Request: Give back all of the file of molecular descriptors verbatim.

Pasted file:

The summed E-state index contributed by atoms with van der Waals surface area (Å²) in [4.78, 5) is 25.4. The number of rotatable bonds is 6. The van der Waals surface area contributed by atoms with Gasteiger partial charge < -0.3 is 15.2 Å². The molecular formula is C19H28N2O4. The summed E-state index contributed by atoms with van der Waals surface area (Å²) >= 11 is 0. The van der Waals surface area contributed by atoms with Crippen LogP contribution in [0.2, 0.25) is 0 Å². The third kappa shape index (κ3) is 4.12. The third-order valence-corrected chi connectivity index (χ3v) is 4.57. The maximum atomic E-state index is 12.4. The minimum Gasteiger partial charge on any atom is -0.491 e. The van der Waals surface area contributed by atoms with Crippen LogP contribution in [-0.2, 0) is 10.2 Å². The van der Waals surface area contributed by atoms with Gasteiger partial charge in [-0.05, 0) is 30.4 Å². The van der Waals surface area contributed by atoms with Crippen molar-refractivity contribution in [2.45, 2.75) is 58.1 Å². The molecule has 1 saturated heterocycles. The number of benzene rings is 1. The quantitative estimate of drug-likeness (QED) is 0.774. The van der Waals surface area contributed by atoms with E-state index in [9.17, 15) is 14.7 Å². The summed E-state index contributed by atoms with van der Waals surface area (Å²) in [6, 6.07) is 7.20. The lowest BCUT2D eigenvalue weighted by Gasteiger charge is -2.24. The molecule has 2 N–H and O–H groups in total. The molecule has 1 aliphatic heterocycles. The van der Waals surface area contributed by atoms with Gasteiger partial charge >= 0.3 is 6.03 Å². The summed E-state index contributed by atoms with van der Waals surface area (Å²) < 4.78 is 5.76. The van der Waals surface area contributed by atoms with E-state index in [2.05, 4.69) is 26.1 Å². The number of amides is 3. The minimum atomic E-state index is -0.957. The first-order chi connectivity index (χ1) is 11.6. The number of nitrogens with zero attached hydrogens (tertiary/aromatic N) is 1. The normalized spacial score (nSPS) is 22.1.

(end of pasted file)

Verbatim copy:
The summed E-state index contributed by atoms with van der Waals surface area (Å²) in [4.78, 5) is 25.4. The number of rotatable bonds is 6. The van der Waals surface area contributed by atoms with Gasteiger partial charge < -0.3 is 15.2 Å². The molecular formula is C19H28N2O4. The summed E-state index contributed by atoms with van der Waals surface area (Å²) >= 11 is 0. The van der Waals surface area contributed by atoms with Crippen LogP contribution in [0.2, 0.25) is 0 Å². The third kappa shape index (κ3) is 4.12. The third-order valence-corrected chi connectivity index (χ3v) is 4.57. The maximum atomic E-state index is 12.4. The minimum Gasteiger partial charge on any atom is -0.491 e. The van der Waals surface area contributed by atoms with Crippen LogP contribution in [-0.2, 0) is 10.2 Å². The van der Waals surface area contributed by atoms with Gasteiger partial charge in [-0.05, 0) is 30.4 Å². The van der Waals surface area contributed by atoms with Crippen molar-refractivity contribution in [2.45, 2.75) is 58.1 Å². The molecule has 1 saturated heterocycles. The number of benzene rings is 1. The quantitative estimate of drug-likeness (QED) is 0.774. The van der Waals surface area contributed by atoms with E-state index in [9.17, 15) is 14.7 Å². The summed E-state index contributed by atoms with van der Waals surface area (Å²) in [6, 6.07) is 7.20. The lowest BCUT2D eigenvalue weighted by Gasteiger charge is -2.24. The molecule has 2 N–H and O–H groups in total. The molecule has 1 aliphatic heterocycles. The van der Waals surface area contributed by atoms with Gasteiger partial charge >= 0.3 is 6.03 Å². The summed E-state index contributed by atoms with van der Waals surface area (Å²) < 4.78 is 5.76. The van der Waals surface area contributed by atoms with E-state index in [2.05, 4.69) is 26.1 Å². The number of amides is 3. The minimum atomic E-state index is -0.957. The first-order chi connectivity index (χ1) is 11.6. The number of nitrogens with zero attached hydrogens (tertiary/aromatic N) is 1. The normalized spacial score (nSPS) is 22.1.